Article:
DEA and Banks Playing ‘Smokeyman Go’ with Cannabis Merchants
It’s a high stakes game, and it starts with a call to the bank that might go something like this: “Hi, this is Herb Green. I own the Cannabis Club in Seattle and was just following up with you to establish a commercial account…”
Click. Dial tone.
Green looks at the growing pile of cash taking up residence in a Fort Knox brand, L-series safe sitting in the back office of his Cannabis Club and sighs. A new haircut reveals a swath of gray hair. It’s probably the result of the stress from running a popular and profitable cannabis business, stress that Green had not planned for. What to do with the cash?
In Washington, selling recreational and medicinal marijuana is legal, but banking the profits is almost impossible. This puts legal business owners like the fictitious Green in a position where they are forced to break the law as it pertains to paying taxes.
For the unaware, the IRS only accepts electronic payment from merchants for payroll taxes, and in order to make an electronic payment, a business owner must have a bank account. Since the U.S. Drug Enforcement Agency still considers marijuana commerce of any type a crime, many banks are unwilling to provide services to cannabis companies. This has created an impossible scenario for owners that want to pay their taxes and operate a legitimate business. Although merchants have been told that there are banks out there willing to work with cannabis companies, those banks aren’t advertising; it is left to the business owner to pound the streets like a Pokemon Go player to ‘find an egg’ — but in this case, the egg represents a bank willing to let the merchant open an account.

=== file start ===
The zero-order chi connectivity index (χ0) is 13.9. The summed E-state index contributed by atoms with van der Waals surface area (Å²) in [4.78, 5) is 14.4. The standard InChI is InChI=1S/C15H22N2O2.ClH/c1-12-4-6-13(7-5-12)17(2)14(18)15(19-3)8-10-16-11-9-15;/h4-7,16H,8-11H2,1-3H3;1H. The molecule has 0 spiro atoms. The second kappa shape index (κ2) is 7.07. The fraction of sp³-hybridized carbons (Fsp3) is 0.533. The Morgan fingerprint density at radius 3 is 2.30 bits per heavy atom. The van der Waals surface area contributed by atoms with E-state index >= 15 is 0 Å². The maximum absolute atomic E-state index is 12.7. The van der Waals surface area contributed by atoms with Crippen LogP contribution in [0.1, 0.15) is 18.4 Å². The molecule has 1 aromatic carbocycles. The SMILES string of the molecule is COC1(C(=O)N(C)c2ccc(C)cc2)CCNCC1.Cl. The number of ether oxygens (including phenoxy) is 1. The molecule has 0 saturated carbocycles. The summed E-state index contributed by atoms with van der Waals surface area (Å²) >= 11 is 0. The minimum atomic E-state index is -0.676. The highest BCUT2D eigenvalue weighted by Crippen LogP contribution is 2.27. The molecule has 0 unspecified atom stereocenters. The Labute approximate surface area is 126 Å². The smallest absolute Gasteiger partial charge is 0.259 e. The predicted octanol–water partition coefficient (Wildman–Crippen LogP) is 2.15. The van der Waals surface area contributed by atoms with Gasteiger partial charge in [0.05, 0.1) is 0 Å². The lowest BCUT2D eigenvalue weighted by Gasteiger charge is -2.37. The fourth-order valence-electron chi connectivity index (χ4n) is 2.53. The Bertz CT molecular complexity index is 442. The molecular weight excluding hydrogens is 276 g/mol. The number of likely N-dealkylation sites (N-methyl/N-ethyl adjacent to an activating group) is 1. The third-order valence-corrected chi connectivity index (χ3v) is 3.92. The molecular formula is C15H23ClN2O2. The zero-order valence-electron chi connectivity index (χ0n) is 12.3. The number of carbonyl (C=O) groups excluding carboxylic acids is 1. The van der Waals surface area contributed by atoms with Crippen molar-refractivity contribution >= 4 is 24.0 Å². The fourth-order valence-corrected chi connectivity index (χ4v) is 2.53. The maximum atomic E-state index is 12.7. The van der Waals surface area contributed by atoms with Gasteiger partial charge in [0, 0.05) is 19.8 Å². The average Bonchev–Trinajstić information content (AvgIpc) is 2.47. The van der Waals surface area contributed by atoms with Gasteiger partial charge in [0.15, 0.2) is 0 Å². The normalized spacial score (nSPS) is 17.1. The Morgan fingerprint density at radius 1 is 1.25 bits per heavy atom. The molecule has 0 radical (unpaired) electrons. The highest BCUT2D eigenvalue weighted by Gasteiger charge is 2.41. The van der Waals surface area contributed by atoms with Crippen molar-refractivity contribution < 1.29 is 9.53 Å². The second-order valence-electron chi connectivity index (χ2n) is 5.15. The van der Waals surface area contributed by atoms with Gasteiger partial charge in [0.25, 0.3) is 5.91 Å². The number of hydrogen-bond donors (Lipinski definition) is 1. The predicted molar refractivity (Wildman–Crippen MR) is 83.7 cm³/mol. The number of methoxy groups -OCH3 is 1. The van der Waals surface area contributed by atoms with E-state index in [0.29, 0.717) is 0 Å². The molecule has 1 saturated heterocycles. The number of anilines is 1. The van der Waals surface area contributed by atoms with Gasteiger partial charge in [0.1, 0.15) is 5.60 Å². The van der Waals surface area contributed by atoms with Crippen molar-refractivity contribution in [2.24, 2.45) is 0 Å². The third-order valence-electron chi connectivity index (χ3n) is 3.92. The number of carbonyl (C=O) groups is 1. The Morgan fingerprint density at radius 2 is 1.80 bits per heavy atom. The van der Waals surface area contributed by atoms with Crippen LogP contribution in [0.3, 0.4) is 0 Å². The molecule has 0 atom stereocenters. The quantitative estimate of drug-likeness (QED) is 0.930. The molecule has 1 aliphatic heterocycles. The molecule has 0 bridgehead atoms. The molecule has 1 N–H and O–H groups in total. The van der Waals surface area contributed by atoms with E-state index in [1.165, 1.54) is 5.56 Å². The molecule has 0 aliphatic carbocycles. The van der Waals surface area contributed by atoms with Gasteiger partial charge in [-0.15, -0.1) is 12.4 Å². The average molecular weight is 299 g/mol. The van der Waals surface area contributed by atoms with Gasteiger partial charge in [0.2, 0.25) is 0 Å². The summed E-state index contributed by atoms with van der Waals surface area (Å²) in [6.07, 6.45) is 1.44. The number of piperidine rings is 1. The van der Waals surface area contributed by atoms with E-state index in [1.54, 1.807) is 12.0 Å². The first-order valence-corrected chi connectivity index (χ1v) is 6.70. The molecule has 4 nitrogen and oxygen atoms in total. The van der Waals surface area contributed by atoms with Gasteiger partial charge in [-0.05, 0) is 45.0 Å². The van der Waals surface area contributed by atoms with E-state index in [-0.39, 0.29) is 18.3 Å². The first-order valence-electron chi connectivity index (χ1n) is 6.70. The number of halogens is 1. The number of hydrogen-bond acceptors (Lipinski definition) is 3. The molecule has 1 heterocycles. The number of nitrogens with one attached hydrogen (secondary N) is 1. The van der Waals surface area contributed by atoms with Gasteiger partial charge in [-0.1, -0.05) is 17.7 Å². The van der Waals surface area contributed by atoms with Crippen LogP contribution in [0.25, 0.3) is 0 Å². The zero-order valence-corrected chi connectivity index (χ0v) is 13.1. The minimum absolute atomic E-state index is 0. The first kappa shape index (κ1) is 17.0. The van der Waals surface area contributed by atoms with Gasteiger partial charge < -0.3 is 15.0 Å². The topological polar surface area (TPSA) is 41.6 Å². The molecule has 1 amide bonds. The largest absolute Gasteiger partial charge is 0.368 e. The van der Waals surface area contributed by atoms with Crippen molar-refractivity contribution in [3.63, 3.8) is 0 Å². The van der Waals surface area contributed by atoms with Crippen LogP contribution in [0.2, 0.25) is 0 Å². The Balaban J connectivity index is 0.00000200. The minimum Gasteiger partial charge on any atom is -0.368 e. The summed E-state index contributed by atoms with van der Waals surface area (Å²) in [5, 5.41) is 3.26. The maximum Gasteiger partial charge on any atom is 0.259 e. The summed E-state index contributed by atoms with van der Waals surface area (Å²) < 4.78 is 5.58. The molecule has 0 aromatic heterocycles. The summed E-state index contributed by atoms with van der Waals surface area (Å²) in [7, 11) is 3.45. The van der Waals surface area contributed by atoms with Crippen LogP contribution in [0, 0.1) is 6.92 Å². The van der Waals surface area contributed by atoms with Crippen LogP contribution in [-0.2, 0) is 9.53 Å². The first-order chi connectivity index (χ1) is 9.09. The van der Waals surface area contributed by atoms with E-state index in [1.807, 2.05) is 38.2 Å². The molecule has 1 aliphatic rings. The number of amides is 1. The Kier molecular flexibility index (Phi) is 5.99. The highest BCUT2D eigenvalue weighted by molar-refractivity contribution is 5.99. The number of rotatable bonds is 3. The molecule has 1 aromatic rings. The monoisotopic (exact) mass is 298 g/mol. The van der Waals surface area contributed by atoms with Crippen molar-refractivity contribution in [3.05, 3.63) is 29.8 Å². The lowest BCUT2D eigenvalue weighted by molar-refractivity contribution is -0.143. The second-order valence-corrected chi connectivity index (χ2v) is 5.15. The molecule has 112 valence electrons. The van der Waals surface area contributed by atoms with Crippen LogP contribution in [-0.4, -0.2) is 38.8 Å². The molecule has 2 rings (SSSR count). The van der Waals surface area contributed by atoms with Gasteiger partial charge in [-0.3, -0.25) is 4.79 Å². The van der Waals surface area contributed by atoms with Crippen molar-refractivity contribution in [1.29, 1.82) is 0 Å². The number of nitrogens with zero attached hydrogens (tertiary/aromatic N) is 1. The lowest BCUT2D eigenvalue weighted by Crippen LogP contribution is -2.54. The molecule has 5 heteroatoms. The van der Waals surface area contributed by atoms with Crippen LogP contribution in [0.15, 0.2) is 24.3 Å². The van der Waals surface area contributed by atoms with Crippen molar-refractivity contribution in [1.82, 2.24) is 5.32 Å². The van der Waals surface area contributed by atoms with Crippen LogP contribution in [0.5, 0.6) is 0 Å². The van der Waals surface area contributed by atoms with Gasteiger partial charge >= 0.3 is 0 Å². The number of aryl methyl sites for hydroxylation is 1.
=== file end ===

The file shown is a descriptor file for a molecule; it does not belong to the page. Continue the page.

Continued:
CEO of the Alacer Group. Sharing the latest news in financial crimes and best practices that enable financial institutions to prevent money laundering.